Long Read: Robotics, Machine Learning and Food Security – An interview with Dr Duncan Robertson from Dogtooth Technologies

As sponsors of the Cambridge Independent Science and Technology Awards AgriTech of the Year Award, we’ve been keeping a close eye on the finalists.  As we prepared for the Awards ceremony on the 1st November 2018, we showcased a bit more about the four finalists as exciting members of the Cambridge AgriTech cluster.

We caught up with Dr Duncan Robertson, CEO and co-founder of Dogtooth Technologies who won the prize and were crowned ‘AgriTech Company of the Year’.

All about Dogtooth Technologies

Over our long, hot summer in the UK, there were many headlines about fruit being left to rot in the fields due to a lack of pickers – and these trends are set to continue. Melbourn-based start-up Dogtooth Technologies seeks to address this problem using state-of-the-art autonomous fruit picking robots. They are currently manufacturing and testing the third generation of their strawberry picking robot. It can navigate within polytunnels, find ripe berries, pick them, perform a visual inspection, and place those suitable for sale into punnets. Dogtooth’s offering combines robotics, machine learning and AI, and a robotic workforce that can move around the world – much as human pickers do.

Duncan has strong connections with Cambridge, having obtained a PhD in Machine Learning and Computer Vision from Cambridge University Engineering Department. He was also co-founder of Cambridge start-up Metail.

Why AgriTech?

We asked Duncan why he decided to apply his skills to AgriTech, rather than another sector.

On the face of it there are several problems we could have tackled. However, we were interested in exploiting machine learning in a more tangible way than many of the start-ups we know – we didn’t want to develop yet another mobile phone app. Ed and I were also very interested in agriculture because of increasing concerns about food security and the sustainability of food production.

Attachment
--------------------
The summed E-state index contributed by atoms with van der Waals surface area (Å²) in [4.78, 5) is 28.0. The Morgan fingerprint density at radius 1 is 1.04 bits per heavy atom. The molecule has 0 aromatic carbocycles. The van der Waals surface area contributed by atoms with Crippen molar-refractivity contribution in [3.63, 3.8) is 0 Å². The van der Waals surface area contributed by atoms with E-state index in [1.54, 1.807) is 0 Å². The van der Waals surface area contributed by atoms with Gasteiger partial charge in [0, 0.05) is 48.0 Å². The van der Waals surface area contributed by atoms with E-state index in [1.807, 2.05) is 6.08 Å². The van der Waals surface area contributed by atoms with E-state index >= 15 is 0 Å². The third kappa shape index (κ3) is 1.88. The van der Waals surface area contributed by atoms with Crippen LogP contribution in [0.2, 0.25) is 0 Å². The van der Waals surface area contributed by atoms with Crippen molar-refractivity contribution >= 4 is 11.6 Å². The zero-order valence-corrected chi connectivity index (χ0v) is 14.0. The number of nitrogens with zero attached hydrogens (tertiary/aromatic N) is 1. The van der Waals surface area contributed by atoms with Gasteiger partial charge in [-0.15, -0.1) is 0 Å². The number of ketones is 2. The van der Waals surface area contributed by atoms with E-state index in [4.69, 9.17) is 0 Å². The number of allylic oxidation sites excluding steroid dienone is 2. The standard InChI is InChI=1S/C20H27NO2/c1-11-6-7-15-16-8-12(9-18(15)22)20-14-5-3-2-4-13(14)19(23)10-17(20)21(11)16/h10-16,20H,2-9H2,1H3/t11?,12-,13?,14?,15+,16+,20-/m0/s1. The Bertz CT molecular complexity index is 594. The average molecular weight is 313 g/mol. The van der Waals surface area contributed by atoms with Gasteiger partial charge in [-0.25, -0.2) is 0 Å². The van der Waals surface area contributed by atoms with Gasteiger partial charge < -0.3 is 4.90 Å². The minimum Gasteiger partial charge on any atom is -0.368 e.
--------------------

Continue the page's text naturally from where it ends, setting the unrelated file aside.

Having made the decision to pursue AgriTech, specifically robotics and machine learning, Duncan and co-founder Ed Herbert decided to develop their first strawberry picking robot for two reasons:

Firstly robotic soft fruit picking represented the cutting edge – it was a problem difficult enough that no one had solved it yet, but not so difficult that it wasn’t amenable to solution by people with our skills and IP. Secondly strawberries are a great British product and here in Cambridge we have many growers on our doorstep.

Scale-up Challenges and Opportunities

Since Dogtooth are in the process of scaling up their manufacturing and operational capabilities, we asked Duncan what he thought were the biggest challenges and opportunities facing AgriTech companies seeking to scale globally.

It is clear that the labour problems facing growers face are not peculiarly British. Growers around the world report difficulty in recruiting picking workers and this seems to be a consequence of global phenomena – such as changing attitudes of young people towards agricultural work and the availability of alternative forms of employment.  But these changes have created the opportunity that we seek to exploit.  We don’t seek to displace people, but as an industry we do need urgently to fill the recruitment gap.